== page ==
03 September 2013
Syria Pro and Con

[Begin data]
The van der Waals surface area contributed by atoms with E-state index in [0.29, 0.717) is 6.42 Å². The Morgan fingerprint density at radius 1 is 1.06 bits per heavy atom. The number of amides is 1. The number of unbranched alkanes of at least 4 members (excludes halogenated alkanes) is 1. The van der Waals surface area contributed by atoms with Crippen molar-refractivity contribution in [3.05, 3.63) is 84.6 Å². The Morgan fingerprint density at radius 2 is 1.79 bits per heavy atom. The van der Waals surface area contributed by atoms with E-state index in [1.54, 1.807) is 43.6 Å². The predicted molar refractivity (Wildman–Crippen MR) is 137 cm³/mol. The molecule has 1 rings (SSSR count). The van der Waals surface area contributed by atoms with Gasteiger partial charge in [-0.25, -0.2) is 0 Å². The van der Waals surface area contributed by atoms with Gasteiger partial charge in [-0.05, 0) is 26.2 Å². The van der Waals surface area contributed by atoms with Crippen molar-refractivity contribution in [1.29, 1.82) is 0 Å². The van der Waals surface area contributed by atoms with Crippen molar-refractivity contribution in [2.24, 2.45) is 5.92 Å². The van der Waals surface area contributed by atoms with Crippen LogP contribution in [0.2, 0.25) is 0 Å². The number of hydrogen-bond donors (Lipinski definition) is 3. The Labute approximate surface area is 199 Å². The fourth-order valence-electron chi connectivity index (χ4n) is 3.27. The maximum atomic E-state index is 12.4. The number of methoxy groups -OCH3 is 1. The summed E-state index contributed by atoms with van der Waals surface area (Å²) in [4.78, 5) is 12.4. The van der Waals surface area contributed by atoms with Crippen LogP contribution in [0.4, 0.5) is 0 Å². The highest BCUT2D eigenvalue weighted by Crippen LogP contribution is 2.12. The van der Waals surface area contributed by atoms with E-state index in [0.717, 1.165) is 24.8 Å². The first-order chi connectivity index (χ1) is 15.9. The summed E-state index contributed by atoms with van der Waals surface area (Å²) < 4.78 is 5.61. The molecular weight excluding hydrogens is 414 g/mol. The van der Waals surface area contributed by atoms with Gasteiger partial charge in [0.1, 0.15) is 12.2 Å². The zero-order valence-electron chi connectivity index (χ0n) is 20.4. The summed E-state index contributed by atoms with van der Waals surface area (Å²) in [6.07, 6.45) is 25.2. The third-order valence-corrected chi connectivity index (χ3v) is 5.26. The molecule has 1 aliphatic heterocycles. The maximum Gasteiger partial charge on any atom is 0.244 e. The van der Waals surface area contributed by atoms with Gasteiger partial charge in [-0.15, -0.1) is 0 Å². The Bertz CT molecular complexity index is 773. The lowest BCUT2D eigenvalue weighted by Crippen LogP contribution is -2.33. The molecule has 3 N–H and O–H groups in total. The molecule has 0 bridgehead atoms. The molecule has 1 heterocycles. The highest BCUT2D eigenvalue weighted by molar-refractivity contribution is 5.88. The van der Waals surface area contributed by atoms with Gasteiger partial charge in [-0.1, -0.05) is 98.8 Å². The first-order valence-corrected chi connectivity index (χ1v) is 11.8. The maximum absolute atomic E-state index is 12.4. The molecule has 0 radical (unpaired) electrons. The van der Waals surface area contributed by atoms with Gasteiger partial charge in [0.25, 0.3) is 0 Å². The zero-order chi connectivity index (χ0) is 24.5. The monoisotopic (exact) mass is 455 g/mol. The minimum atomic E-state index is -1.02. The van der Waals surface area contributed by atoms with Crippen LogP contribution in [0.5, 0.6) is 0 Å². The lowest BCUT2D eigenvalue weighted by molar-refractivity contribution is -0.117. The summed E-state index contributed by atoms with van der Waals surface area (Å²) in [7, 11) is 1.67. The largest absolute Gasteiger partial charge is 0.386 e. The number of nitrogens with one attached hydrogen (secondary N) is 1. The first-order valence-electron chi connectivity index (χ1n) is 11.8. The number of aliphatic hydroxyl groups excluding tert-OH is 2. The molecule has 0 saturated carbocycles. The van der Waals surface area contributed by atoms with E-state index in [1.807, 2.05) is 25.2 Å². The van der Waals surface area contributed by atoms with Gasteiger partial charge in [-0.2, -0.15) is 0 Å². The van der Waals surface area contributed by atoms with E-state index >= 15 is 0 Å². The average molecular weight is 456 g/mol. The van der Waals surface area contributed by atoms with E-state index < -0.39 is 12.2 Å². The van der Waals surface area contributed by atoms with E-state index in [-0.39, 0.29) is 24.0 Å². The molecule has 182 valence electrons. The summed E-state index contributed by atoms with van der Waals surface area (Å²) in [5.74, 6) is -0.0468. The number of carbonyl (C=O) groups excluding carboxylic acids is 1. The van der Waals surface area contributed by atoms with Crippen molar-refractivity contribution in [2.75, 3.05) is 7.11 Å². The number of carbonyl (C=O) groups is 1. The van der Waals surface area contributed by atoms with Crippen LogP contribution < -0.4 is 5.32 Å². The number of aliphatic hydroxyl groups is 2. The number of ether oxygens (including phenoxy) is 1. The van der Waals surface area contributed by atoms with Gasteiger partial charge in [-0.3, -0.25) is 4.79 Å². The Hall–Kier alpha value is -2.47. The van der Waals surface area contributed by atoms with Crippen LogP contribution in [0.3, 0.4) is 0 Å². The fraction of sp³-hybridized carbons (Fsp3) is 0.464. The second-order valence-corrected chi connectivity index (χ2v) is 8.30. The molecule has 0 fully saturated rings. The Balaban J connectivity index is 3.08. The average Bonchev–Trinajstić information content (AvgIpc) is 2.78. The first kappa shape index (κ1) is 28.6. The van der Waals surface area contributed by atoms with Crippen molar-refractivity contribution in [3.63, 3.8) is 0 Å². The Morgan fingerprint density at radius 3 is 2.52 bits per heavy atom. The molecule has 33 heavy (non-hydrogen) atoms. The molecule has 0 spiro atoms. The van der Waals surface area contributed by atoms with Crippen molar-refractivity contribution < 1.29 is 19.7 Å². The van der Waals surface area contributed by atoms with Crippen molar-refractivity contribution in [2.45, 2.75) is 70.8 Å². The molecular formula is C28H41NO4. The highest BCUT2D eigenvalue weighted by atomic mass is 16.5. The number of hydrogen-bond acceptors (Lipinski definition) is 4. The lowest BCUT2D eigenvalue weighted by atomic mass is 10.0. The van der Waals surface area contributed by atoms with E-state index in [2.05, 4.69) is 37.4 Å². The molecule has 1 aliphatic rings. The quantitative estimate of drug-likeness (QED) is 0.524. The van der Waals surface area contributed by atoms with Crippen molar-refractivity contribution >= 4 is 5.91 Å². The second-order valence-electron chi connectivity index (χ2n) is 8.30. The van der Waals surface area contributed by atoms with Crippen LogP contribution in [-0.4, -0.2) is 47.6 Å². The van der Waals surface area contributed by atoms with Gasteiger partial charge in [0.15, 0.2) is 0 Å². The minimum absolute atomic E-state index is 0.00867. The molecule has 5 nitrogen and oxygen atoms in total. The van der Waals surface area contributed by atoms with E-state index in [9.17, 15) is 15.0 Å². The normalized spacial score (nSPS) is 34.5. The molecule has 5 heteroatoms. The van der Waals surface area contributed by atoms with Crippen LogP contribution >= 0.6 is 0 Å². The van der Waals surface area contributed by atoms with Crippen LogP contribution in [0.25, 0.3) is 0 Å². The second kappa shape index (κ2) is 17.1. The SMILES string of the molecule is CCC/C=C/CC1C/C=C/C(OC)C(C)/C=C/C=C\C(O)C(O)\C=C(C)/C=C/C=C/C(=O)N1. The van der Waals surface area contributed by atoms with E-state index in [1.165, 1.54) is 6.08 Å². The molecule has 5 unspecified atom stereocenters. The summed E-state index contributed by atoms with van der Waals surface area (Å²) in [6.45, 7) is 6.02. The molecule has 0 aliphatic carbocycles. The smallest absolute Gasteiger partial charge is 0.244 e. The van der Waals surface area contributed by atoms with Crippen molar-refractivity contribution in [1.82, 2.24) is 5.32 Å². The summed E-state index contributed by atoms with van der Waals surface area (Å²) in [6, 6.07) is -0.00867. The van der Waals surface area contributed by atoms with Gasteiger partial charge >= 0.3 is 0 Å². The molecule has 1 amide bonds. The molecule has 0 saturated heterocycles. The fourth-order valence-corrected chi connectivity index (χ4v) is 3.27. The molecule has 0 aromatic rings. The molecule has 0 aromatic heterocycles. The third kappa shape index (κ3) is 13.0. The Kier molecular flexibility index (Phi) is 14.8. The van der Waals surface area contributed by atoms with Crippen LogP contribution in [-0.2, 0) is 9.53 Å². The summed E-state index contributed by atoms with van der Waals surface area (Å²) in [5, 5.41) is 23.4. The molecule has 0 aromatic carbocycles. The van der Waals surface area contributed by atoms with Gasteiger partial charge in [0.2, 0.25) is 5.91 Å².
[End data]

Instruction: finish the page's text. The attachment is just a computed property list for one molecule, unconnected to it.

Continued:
For the sake of argument, here are ten arguments apiece for and against a punitive attack on Syria, submitted by a Jordanian website. In the U.S. arguments for the strike are being made in Washington, while Russia reportedly wants to send lobbyists to make the case against intervention. The Russian case against intervention is self-evident: that country makes money from the Assad regime. Whether they're capable of making a principled argument I can't say, but the demand for principled arguments may be part of the problem. What "principle," exactly, puts President Obama on the same side as Sen. McCain, and actually compels the winner of the 2008 election position shape his position to satisfy the loser? When McCain enters the debate, the immediate provocation of chemical weapons becomes less relevant. He's been pushing for a more aggressive American stand against Assad since the Syrian civil war broke out, on the apparent assumption that nothing could be worse than an anti-American dictator. Most Americans who support intervention feel a predictable moralist outrage over the atrocities purportedly perpetrated by a dictator. They may be incapable of entertaining the possibility, however slim, that the rebels carried out the chemical attack; instead, they reflexively assume that any suggestion of that possibility is a lie by Assad and his unprincipled Russian friends. They are definitely incapable of considering the possibility that Assad is the country's best option at this point in history -- that anyone morally preferable would be unable to take or consolidate power, while anyone capable of replacing him is also capable of more mischief. The image of the dictator blinds some observers to the realities of a situation. So long as a dictator exists, there must be a better alternative, and that alternative must be supported. Expressed another way, wherever there is tyranny there must be freedom fighters, but that assumption has little basis in history, and to intervene in Syria on the assumption that doing so will give the inevitable freedom fighters their best chance to come to the fore is delusional. As for the specific provocation of chemical weapons, as far as I can tell no treaty or law obliges individual nations to take punitive military action against governments that use such weapons. The argument made by the Obama administration is about preventing a precedent for the use with impunity of chemical weapons, but it's really up to the people of each sovereign nation to decide whether they give themselves the duty to enforce this particular taboo at the risk of their lives in distant lands. As for the President himself, his position increasingly looks little more principled than Russia's. Obama is clearly looking to save face, or cover his ass, depending on your perspective, but his implication that any forthcoming debate in Congress only figleaves his eventual use of executive prerogative power is more troubling than anything Republicans have ever accused him of. Presidents of the United States need to stop thinking of themselves as the ultimate enforcers of international justice, and as the men who ultimately define it. That Obama may make concessions to McCain, and larger concessions yet to Republicans -- will someone dare suggest sacrificing Obamacare for authorization? -- may tell us all we need to know about the difference between what people think Obama stands for, or what they want him to stand for, and what he actually does stand for.